A few weeks ago while reviewing the provenance records for all our codex manuscripts I came across one in a 16th century collection of Italian statutes that seemed tantalizing. The record read: “Illegible ex libris stamp: “Bibliotheca …”" Fortunately I could consult both the physical item and a new digital facsimile to try and reach my own conclusions.
I spent a few minutes squinting at the bottom part of the ink stamp, sure I could make out a dash and an ‘M’ but not really making much progress otherwise. I figured I’d head to the PPP site to try my luck. Though “Biblioteca” was sure to be dime a dozen on the stamps photographed in the project, it’s amazing how quickly one can scroll through a page of thumbnail images and so I got started:
Knowing that I was looking for an oval stamp with a hyphenated bottom word made a quick visual scan a cinch and in less than a minute I’d spotted the following mark:
I saved this to one side for comparison and moved through the rest without finding any other likely suspects. Going back to compare the two I was pretty satisfied I’d found the right one, the stamp of the Biblioteca Malvezzi-Medici in Bologna. The library of the counts of Malvezzi de’Medici was housed in their grand palazzo, one of the stars of Bologna until its sale in 1931. It turns out in fact that the Penn libraries hold at least twelve titles in print and manuscript bearing the Malvezzi-Medici stamp, acquired from the antiquarian market in the years after the sale.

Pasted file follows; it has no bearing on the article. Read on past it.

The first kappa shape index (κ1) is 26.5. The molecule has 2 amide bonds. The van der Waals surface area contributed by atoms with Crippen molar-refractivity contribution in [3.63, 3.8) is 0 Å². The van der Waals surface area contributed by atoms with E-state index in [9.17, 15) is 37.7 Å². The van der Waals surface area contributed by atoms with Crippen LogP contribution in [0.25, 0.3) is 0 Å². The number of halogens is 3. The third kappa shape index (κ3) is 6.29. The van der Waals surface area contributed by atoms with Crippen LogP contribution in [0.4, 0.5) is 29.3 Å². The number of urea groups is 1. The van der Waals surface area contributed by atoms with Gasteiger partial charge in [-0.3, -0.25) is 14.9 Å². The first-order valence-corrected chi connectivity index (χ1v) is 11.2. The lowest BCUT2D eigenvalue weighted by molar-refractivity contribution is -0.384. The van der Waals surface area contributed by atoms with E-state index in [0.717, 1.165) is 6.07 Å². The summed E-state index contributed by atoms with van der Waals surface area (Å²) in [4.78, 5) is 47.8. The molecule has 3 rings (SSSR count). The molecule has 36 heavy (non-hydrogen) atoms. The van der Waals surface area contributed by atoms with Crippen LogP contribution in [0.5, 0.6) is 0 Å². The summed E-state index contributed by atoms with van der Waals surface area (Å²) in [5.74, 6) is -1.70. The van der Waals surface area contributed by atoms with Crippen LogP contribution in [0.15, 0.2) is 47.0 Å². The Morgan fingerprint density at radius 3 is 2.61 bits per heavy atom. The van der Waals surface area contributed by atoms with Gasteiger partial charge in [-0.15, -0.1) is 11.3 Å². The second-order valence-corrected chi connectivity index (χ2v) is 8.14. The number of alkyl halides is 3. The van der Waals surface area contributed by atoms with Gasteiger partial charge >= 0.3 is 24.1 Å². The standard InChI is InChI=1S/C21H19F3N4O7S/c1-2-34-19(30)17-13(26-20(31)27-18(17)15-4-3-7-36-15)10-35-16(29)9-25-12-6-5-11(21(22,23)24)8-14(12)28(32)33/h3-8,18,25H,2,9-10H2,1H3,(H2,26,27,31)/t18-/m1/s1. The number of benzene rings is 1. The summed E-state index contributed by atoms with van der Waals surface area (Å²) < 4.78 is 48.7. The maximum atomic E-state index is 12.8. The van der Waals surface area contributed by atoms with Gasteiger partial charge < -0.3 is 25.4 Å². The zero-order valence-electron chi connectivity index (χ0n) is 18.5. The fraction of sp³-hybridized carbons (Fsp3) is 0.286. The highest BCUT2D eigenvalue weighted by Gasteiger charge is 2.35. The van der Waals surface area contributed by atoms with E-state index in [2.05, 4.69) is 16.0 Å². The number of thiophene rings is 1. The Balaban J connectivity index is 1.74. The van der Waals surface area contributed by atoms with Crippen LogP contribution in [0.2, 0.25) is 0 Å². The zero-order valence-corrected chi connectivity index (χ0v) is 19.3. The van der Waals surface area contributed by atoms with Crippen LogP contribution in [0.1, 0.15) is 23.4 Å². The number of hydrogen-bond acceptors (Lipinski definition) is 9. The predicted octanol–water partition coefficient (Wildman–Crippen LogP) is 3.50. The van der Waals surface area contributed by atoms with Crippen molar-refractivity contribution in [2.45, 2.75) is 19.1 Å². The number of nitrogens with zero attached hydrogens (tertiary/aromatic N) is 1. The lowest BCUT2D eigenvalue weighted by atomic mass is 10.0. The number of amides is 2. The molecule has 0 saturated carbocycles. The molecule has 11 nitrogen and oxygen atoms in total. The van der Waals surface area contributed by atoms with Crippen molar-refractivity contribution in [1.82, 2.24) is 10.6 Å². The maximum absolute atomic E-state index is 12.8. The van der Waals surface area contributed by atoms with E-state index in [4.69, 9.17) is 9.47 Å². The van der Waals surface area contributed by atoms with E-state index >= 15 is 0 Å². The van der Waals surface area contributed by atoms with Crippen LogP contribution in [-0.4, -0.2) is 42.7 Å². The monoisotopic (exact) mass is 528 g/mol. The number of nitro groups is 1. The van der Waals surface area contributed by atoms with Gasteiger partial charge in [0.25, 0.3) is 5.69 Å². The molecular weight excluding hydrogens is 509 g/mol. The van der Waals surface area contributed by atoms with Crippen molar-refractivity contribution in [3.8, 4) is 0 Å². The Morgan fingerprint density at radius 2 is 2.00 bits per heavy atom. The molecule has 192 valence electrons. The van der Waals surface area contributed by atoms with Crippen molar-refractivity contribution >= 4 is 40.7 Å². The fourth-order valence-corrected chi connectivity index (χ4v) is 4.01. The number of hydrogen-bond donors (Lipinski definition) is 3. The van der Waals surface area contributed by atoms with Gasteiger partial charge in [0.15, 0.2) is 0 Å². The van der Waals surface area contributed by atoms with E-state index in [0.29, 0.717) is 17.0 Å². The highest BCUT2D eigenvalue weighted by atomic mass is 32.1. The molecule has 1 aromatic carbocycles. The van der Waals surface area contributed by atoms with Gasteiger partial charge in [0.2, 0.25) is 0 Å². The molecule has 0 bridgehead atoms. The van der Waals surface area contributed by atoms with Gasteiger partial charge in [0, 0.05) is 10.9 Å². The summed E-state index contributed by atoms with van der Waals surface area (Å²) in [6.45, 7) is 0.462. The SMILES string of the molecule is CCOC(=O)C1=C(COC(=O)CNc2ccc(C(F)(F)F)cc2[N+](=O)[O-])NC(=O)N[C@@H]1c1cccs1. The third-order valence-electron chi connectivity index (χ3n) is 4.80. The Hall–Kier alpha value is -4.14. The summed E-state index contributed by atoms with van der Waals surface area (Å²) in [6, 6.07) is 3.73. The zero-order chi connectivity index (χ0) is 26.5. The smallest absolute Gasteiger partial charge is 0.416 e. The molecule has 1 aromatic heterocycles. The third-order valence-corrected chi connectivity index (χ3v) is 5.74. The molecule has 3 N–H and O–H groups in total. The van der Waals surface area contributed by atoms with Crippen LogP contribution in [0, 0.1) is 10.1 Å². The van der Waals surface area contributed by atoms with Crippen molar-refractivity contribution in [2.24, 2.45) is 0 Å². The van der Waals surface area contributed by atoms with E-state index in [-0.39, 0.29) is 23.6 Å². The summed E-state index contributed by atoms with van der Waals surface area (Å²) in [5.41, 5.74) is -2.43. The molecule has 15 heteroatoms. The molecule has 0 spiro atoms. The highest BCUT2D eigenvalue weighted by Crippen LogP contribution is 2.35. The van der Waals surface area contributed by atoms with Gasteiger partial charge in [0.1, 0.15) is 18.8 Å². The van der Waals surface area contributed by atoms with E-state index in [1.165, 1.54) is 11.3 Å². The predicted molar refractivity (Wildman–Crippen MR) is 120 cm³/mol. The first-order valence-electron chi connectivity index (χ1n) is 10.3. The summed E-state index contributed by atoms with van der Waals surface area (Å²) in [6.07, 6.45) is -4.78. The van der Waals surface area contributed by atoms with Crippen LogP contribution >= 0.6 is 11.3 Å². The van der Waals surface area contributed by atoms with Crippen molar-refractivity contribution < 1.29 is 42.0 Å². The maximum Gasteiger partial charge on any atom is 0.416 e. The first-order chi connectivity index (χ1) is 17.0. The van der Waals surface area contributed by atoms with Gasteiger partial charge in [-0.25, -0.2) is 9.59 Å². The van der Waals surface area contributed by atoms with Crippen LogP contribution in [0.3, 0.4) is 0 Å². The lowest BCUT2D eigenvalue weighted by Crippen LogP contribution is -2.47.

Without the Penn Provenance Project and an easily searchable visual database of bookstamps I can’t imagine I would have found a match. Now the record for UPenn Ms. Codex 92 has been changed to reflect the new information and knowing the shared origin of this manuscript with other titles in the library will help us in the library as well as scholars of Italian cultural and literary history better understand the collecting practices and historical imagination of Italian elites like the Malvezi de’Medicis. As we expand the PPP I can’t wait to hear many more similar stories of matches and surprising finds!